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Thread: Using Engineering Firm?

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    Using Engineering Firm?

    I am planning on installing a pool next Spring. Was looking into fiberglass, but now leaning towards a gunite pool. A friend used a local engineering firm to develop the plans (all the details, pipe sizes, locations, pump sizes, etc.), they would help me bid to the 4 or 5 local installers, do a few on-site inspections during the pool bid, etc. My friend claims he saved $25K on his pool because all the builders had the exact plan to build/bid against.

    Anyone go this direction before, thoughts?

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    Mod Squad Bama Rambler's Avatar
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    Re: Using Engineering Firm?

    That's a great idea. It eliminates all the apples and oranges stuff you get when letting the PB supply the plans and build. They will also provide some construction managment if you wanted them to.
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    cramar's Avatar
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    Re: Using Engineering Firm?

    Sounds like a good idea to me...so long as the engineers in question have relevant experience in this sort of field (engineering is a wide field), as for the saving 25K, I dunno, that sounds a bit too good to believe.
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    Re: Using Engineering Firm?

    We are in the middle of something like that. We started with 3 bids from local pool builders (no engineering) to get an idea of what turnkey would cost. We were going to get our designed engineered and sub it out, but then decided to do what I think you are suggesting. We paid a pool builder a flat fee to engineer our design and get building permits, he will also inspect and advise.

    He has quoted each major part of the build separately and we have some other quotes. We expect to save some money, I'll know when we are done. We broke ground yesterday and are already going over budget... (we hit a pool where we wanted to put our pool and are now two days into demolition)
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    Re: Using Engineering Firm?

    I dont know....depending on a plan from someone who doesn't do the pool building for a living might be risky. If it was me I would feel a little insulted. I might take the job, BUT....there could be alot of complications that I would not take responsibility for,....if encountered.
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    Re: Using Engineering Firm?

    This is the company:

    http://www.waterdesigninc.com/

    The friend is my financial adviser and his as well, so I feel pretty comfortable.

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    Re: Using Engineering Firm?

    I am no expert at all... just repeating what I was told.

    For a residential pool, there is no such thing as "engineering" it - it's all cookie cutter. With that said, our inspectors require plans with an engineering OK, so we pay for engineering. For the turnkey bids the cost is rolled in, but it's there. I'm not sure how your friend calculated his savings btw? A lower price than a price that could have been negotiated down is not really a savings.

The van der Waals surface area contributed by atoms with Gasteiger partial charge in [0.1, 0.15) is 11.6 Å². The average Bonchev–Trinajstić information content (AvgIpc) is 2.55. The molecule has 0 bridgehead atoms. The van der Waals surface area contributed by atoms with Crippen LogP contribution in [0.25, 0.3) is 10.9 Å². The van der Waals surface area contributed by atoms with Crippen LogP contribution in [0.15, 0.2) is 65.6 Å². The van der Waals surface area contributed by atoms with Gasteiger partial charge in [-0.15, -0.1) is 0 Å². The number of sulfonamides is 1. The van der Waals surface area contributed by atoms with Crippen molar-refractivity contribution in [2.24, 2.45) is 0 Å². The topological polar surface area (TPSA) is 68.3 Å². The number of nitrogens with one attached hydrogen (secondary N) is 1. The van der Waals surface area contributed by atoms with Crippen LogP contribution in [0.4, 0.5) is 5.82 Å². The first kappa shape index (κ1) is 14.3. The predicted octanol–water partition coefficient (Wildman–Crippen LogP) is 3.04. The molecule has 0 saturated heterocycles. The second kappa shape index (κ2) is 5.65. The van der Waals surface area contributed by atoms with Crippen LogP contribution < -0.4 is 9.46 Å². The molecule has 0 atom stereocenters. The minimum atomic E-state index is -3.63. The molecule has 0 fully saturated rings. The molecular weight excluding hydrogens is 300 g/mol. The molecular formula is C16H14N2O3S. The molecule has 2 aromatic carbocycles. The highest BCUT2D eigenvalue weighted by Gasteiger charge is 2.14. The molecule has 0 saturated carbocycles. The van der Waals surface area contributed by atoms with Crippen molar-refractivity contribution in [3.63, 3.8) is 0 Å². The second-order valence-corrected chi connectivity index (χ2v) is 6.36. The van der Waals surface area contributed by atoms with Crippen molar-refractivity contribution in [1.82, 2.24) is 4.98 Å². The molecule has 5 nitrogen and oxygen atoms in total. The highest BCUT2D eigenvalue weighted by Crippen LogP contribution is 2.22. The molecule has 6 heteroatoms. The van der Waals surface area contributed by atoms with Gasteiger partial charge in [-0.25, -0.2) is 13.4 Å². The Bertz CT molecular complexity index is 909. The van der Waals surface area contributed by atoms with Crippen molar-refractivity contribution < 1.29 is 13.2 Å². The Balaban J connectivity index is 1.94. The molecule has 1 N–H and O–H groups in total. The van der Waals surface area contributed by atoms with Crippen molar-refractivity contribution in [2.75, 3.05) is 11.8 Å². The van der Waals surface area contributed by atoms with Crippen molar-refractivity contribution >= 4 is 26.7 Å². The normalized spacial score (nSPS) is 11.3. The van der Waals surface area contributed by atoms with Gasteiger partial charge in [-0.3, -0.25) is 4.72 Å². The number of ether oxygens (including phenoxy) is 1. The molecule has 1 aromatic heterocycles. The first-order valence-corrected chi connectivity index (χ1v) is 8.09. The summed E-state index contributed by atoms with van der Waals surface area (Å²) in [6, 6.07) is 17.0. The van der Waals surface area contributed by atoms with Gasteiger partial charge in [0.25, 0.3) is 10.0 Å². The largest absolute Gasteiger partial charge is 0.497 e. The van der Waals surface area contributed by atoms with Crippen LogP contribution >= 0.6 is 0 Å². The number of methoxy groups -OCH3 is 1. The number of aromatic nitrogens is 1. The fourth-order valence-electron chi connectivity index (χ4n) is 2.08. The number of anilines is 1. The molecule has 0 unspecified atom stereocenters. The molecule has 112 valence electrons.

Still, like I said - I'm in the middle of basically this route now.
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    Re: Using Engineering Firm?

    Saving was probably not the right word. He actually started the process a year earlier without his buddy's help. He was confused because the bids varied around $20k. That is what started the discussion with the engineer (the company does mostly commercial, but some residential). The firm engineered everything so the bids were then on a level playing field instead. A lot of the support equipment, pump size, chlorine vs salt water, etc. made up the large variation in the bids.

    In the end, he spent about $25k less than he would have the year earlier and felt much better after getting the engineering firm to basically contract the process out and do the inspections.

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    Re: Using Engineering Firm?

    JMO:

    In my area, pools are frequently built near steep slopes, or in a grade, or near existing structures (e.g. houses or retaining walls), or in areas with poor drainage, or in poor soil. Site drainage can be dramatically affected by the project, with negative con$equence$ for neighbors.

    There are many instances where engineering is important. For example, it might be important to evaluate soil type, soil stability, and soil moisture content for the pool site. Engineering might be needed to characterize the site and determine the need for piers or chemical injections or drains. Structural engineering might be needed to assess loads on pool walls (and bond beams) or loads on new/existing retaining walls and to design/specify structures capable of withstanding these loads. It is quite common for engineering analysis/design to call for changes to steel/rebar, beam/wall/cove/floor gunite thickness, pool plumbing, and site drainage.

    PB's usually quote outdoor-scape design (form/appearance/fit/function) and construction, but not engineering. In one way or another, the PB's contract will include clauses which (1) place the responsibility for engineering or for opting to not engineer on the buyer and (2) place the liability for consequences of construction on the buyer. So it is important for the buyer to be able to identify situations in which the need for engineering is indicated.

    IMO, engineering fees are usually quite reasonable relative to the overall cost of the project and well worth the cost.
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